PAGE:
Cuomo casts doubts over planned Rikers Island closure

Gov Andrew Cuomo says too soon to plan for Rikers Island property and also says crime is on the rise. (Photo by Todd Maisel)

Will Rikers Island actually close in 2026? Governor Andrew Cuomo said on Tuesday that isn’t putting all of his marbles on plans that it will.

The City Council recently voted to close Rikers Island, but the city is far from completing plans to build new jails in four of five boroughs to take up to 3,300 prisoners — about half the number currently incarcerated there.

At one point, Cuomo had suggested that part of a jail-free Rikers Island could serve as an extension to the runways of LaGuardia Airport, allowing it to become an international hub like JFK Airport. But the governor threw cold water on that plan for now, saying there is no study or plan in the works.

“The city passed a plan that says they are going to close Rikers Island in like seven years, but between now and then we will have a new mayor and new City Council people – seven years is a long time,” Cuomo said.

Cuomo believes subsequent administrations may have a change of heart, so he said, “lets see what happens – even though it passed this administration to do that, there will be subsequent administrations – seven years is a long time, so lets make sure Rikers is not actually occupied.”

Gov. Cuomo falsely claims “dramatic increase” in subway crimes

Cuomo justified plans to add 500 additional MTA police officers to the city transit system by pointing to a recent rise in crime–though police data suggest otherwise.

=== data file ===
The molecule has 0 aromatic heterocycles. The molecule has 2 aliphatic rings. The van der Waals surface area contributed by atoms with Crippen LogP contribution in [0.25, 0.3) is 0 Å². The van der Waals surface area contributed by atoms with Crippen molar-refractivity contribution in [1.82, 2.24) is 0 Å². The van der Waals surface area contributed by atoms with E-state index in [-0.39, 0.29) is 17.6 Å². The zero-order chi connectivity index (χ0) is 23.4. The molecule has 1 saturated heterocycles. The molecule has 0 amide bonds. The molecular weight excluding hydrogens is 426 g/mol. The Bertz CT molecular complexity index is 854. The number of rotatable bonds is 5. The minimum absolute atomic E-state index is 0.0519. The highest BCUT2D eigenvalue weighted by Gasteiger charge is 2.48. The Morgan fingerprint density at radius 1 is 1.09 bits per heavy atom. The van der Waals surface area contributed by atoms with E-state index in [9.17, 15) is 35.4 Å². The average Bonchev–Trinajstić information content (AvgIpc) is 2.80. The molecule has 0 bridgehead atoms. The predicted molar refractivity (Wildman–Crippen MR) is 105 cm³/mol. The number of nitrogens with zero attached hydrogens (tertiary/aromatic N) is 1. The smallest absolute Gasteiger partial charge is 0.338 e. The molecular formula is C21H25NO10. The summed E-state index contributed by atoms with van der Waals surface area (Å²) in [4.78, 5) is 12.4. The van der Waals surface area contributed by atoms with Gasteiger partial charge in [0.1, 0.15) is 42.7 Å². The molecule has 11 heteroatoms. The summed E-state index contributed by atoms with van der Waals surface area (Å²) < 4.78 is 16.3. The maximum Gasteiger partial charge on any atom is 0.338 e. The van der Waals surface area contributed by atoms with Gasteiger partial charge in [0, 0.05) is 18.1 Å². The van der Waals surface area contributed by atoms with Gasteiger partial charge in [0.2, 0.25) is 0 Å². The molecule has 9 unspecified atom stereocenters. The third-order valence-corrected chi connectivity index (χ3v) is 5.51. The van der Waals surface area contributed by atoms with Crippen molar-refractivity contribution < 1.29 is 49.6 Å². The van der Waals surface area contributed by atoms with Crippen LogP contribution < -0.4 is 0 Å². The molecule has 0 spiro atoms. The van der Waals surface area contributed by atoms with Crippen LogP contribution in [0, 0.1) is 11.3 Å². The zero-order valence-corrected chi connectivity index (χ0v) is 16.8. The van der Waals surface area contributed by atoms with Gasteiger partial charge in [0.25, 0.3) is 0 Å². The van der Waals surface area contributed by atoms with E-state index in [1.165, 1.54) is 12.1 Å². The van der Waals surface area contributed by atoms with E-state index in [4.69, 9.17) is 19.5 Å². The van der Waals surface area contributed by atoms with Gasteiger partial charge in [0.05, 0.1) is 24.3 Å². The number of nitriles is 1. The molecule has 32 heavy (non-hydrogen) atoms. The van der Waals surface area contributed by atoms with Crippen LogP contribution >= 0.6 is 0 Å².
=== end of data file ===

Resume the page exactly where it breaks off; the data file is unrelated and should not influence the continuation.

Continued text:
“Historically, the NYPD did the policing in the transit system, but there has been a dramatic increase in crime in the subway system,” Cuomo said. “Felonies are up, assaults are up, robberies are up, and I’ve been talking about this for years.”

Crime in the city’s transit system is actually down 1.4 percent through September, when compared to the same window last year, according to NYPD data. There has been an uptick in robberies when comparing those same figures, though overall crime rates have remained fairly consistent since 2015.

The governor said he is also in favor of MTA police officers joining their NYPD counterparts in wearing body cameras, saying “it protects everyone, makes the police transparent and it works.”

“For the city to survive, it needs public safety and the police need to have a relationship of public respect and a community that is reciprocal,” Cuomo said. “We must have a police force that is respected and trusted by the community, not either-or.”

Cuomo said the state is spending $50 billion to upgrade the subway system, so “if it is not safe people are not going to use it.”

“You look at the trajectory of NYC  and it’s the high crime periods that are problematic so we need to keep people safe,” Cuomo concluded, adding, “you have to get this increase in crime under control.”

Additional reporting from Vincent Barone